You can read more about this approach browsing the slides of my presentation at UXStrat 2017.
What role does prototyping play in your design and development process?
Prototyping is paramount to the design practice! Having a prototype-first approach is an integral part of my approach to being human-centered in every relevant decision.
As I previously mentioned, design is problem-solving. At the foundation of a problem-solving process, there is always a hypothesis that has to be validated. The prototype embodies that hypothesis and makes the question behind that hypothesis tangible.
I like to say that a prototype is just a way to ask a question in a very tangible way.
Without a prototype, there is no problem-solving, and without problem-solving, there is no design. This is the reason why a good tool like Justinmind can play a significant role in the success of a team. Being able to quickly and easily prototype an idea without adding any mental overhead to the design team can make the difference between a successful and performing team, and an average one.
What do you think are the next big trends within UX?
I see a shift in the next years for the field of experience design. This shift will create a new wave of experiences propelled by the achievements in the AI field.
Now we have a lot of AI applications that are trying to disrupt different markets; FinTech and Healthcare are two examples. The next wave will expand beyond the boundaries of a single market reflecting the evolution of the digital intelligence from narrow AI to general AI.
We are lucky to live in this era because I have no doubt thatit will become a milestone chapter in the future history of technology.
Do you have a set of principles that guide you when carrying out experience design and research projects?
For me design is about generating value through problem-solving; value for the humans first, and as a consequence, for the business. This detail is important because technology may change the environment, but it won’t change the underpinning biological, social and cognitive foundation of a human being.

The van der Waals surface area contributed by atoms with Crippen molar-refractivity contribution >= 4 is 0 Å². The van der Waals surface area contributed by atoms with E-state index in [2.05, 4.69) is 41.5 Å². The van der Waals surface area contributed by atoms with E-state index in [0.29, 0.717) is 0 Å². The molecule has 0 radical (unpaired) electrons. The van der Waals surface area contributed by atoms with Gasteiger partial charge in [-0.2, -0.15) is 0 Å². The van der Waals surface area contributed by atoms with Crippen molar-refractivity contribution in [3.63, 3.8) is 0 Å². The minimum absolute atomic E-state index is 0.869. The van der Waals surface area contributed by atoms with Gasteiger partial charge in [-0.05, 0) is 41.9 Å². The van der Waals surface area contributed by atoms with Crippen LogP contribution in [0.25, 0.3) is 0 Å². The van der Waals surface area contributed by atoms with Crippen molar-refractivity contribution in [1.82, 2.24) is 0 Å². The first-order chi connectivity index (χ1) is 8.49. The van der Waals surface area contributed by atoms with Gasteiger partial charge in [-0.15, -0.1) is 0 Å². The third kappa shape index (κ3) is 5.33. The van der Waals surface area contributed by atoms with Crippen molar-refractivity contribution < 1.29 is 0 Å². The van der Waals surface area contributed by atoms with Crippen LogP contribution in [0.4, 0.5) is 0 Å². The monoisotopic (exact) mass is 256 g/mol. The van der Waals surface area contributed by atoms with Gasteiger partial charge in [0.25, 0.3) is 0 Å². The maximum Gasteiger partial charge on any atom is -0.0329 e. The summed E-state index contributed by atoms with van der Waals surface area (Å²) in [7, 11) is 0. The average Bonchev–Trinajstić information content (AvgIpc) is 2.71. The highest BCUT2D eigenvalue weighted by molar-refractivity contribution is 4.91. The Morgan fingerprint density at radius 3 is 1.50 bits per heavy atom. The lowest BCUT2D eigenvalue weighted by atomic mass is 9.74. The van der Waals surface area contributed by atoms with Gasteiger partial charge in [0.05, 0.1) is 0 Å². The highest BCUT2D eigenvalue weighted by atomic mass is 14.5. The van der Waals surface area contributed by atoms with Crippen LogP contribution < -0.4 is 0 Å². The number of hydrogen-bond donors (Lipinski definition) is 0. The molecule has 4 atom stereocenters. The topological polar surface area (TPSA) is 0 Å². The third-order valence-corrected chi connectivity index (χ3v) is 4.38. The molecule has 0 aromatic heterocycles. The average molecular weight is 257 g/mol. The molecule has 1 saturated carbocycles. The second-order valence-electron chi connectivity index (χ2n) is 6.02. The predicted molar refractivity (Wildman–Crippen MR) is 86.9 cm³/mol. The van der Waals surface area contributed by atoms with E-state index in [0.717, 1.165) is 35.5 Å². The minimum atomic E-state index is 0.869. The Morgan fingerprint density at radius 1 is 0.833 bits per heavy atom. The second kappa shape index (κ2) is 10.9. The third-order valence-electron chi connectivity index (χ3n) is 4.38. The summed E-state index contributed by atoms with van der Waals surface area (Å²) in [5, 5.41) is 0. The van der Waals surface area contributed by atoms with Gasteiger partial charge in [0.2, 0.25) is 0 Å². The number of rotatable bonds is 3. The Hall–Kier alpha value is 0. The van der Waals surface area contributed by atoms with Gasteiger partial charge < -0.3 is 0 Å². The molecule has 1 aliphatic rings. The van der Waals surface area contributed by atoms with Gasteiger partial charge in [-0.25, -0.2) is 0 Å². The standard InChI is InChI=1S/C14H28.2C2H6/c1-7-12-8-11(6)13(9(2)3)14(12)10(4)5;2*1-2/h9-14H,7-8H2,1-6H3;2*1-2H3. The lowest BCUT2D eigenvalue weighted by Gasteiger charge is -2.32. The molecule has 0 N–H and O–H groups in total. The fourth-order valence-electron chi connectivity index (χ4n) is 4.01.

Without going deeper into this part, which would merit a dedicated discussion, I can say that my approach is always the same regardless of the problem at hand.
My guiding principles, at the foundation of what I frame as being human-centered, are: connect with the user and frame the problem/opportunity domain, explore different hypotheses in a multidisciplinary environment, decide the design direction, prototype it and test it. I apply these principles to every problem regardless of its type, environment, or business goal.
What would you tell someone who wants to start a career in experience design?
This question is very current because, unfortunately, design education is not adequately preparing the new generation for what the world of design is expecting from them in the 21st century.
I always repeat to every young designer I meet that they have to see themselves as a problem-solver. The implications of this point of view are that a new designer has to possess strong problem-solving and emotional intelligence skills on top of a well-rounded education that underpin (at least) design, business, and technology. In this precise order of priority.
A common question attached to this debate is: do designers need to code? I bluntly love to say, forget about coding. Study business, understand technology and use a prototyping tool to make your hypotheses tangible.
This view is another reason why I believe that an excellent prototyping tool like Justinmind can make the difference in the long run for a team providing them the possibility to study business instead coding and acquire relevant and crucial skills that will increase the team’s (and company’s) chances of success.
Throughout your career, you must have seen your fair share of good and bad user design experiences – do you have any favorites that come to mind?
I’m a demanding mind when it comes to evaluating user design experiences. I believe this mindset is part of what fuel us in our jobs but somehow also curses us because we are rarely satisfied. Unfortunately, I always see experiences that may be improved, re-framed or completely redesigned.